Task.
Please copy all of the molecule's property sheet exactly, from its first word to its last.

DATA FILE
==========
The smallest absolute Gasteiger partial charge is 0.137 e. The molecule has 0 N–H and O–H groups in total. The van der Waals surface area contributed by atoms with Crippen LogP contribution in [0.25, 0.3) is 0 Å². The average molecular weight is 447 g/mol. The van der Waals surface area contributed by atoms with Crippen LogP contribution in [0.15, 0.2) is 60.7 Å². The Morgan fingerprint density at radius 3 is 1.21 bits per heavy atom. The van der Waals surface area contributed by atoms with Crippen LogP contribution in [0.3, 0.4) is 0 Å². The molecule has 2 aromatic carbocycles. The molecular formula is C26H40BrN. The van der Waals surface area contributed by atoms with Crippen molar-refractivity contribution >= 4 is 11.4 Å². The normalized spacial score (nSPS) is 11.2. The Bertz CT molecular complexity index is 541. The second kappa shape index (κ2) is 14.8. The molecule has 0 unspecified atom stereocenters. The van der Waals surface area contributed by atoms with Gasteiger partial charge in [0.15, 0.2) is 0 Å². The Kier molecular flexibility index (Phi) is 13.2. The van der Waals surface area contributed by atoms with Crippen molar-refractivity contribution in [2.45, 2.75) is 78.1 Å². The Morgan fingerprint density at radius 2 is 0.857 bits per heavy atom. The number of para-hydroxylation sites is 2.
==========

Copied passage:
The smallest absolute Gasteiger partial charge is 0.137 e. The molecule has 0 N–H and O–H groups in total. The van der Waals surface area contributed by atoms with Crippen LogP contribution in [0.25, 0.3) is 0 Å². The average molecular weight is 447 g/mol. The van der Waals surface area contributed by atoms with Crippen LogP contribution in [0.15, 0.2) is 60.7 Å². The Morgan fingerprint density at radius 3 is 1.21 bits per heavy atom. The van der Waals surface area contributed by atoms with Crippen LogP contribution in [0.3, 0.4) is 0 Å². The molecule has 2 aromatic carbocycles. The molecular formula is C26H40BrN. The van der Waals surface area contributed by atoms with Crippen molar-refractivity contribution >= 4 is 11.4 Å². The normalized spacial score (nSPS) is 11.2. The Bertz CT molecular complexity index is 541. The second kappa shape index (κ2) is 14.8. The molecule has 0 unspecified atom stereocenters. The van der Waals surface area contributed by atoms with Gasteiger partial charge in [0.15, 0.2) is 0 Å². The Kier molecular flexibility index (Phi) is 13.2. The van der Waals surface area contributed by atoms with Crippen molar-refractivity contribution in [2.45, 2.75) is 78.1 Å². The Morgan fingerprint density at radius 2 is 0.857 bits per heavy atom. The number of para-hydroxylation sites is 2.